creative Birmingham has "unique Dna"
Above: CCP chair Anita Bhalla champions Birmingham's creative potential.
Birmingham's creative industries could take advantage of the area's youthful, diverse population and "unique DNA", according to a leading representative of the city's creative community.
Speaking at an event to celebrate creative Birmingham, Anita Bhalla OBE, Chair of the Creative City Partnership (CCP), said: “Birmingham is loud, brash, proud and passionate. Sometimes we have to remind ourselves what we are and our unique DNA. We are the most diverse and youthful city in Europe, with under 24’s making 40% of population.
"Birmingham was also named most entrepreneurial city in the UK in 2014 which is a job well done but if we want to be top of the class we have to do better. We need to punch harder locally, nationally and globally. We need a joined up narrative that optimises our assets, innovation and profile. The creative industries are not a bit of icing on economic cake – they provide real jobs and real growth.”
Over 120 people attended the event as representatives of the 3,450 creative businesses including design, advertising, video games, film, and publishing and contribute £1.25 billion to the local economy. The initiative, was co-hosted by the IPA and Creative Skillset, in local partnership with BPA, Creative Alliance and Creative England.
It provided a platform for public panel discussion of a recently published report into the city's creative potential which drew attention to the area's digital expertise and entrepreneurial cutlure, and clusters of creative activity such as the Custard Factory.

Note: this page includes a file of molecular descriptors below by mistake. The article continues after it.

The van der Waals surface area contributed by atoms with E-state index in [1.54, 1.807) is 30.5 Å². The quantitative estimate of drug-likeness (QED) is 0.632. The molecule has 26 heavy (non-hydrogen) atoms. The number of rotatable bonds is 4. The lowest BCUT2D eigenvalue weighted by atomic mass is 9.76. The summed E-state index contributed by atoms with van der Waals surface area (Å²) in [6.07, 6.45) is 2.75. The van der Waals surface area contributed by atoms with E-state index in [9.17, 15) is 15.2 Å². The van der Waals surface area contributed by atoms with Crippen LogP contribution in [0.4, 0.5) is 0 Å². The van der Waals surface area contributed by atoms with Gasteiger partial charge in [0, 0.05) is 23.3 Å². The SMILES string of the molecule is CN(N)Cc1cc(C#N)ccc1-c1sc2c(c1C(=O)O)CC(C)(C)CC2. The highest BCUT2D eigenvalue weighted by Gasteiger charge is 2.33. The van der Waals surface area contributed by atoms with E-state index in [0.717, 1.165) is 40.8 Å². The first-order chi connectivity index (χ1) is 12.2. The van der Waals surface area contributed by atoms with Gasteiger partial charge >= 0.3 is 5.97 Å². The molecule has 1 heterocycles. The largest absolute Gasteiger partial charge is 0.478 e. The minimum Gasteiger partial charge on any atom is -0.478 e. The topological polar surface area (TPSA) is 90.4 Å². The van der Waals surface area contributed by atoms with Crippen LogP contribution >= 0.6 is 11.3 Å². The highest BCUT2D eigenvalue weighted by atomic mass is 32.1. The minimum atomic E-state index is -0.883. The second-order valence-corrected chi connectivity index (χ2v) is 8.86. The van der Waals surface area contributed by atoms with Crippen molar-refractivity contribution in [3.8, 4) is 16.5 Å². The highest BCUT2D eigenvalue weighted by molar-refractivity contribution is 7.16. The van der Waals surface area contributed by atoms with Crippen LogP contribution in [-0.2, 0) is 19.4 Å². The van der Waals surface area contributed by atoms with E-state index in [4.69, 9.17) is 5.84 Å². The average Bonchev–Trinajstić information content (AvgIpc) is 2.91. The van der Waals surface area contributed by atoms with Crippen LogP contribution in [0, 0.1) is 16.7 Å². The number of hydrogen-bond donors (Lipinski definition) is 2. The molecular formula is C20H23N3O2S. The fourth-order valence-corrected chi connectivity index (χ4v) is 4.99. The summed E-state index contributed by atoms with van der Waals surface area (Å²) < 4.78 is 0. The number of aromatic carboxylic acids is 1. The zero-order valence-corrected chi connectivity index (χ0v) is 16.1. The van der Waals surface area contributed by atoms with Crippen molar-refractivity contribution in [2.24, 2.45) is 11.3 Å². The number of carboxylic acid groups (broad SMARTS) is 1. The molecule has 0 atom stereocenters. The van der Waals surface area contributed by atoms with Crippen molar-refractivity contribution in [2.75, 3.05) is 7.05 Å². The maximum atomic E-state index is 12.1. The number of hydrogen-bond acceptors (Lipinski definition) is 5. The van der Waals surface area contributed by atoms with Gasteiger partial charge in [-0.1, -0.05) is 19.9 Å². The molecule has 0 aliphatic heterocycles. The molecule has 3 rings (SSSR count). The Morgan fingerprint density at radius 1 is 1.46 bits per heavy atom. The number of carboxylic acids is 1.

Panel participants included Marc Reeves, Publishing Director Midlands, Trinity Mirror Group, Andy Wilson, IPA City Head for Birmingham and Chief Executive, WAA, David Harte, Senior Lecturer in Media and Communications, Birmingham City University, Jaspal Sohal, Head of Games and Digital Media, Creative England, and Claire Paul, BBC Academy.
Panellists emphasised the need to nurture and promote the next generation of diverse talent and entrepreneurs.
Janet Hull OBE, Director of Marketing and Reputation Management, IPA, said: “Creativity pays. It pays £71.4 billion, to be precise, the current gross value added of the creative industries to the UK economy. This equates to £8 million an hour. However, we need a shared vision to ensure the UK’s creative industries remain world leaders and Creative Birmingham is a vital cluster in realising this vision.”
The next Creative Britain event will take place in Manchester on Wednesday 3rd September. For further details, please contact Leila@ipa.co.uk.
On 2nd July the Creative Industries Council launched a new strategy for the UK Creative Industries to reinforce the UK’s position as a world leader.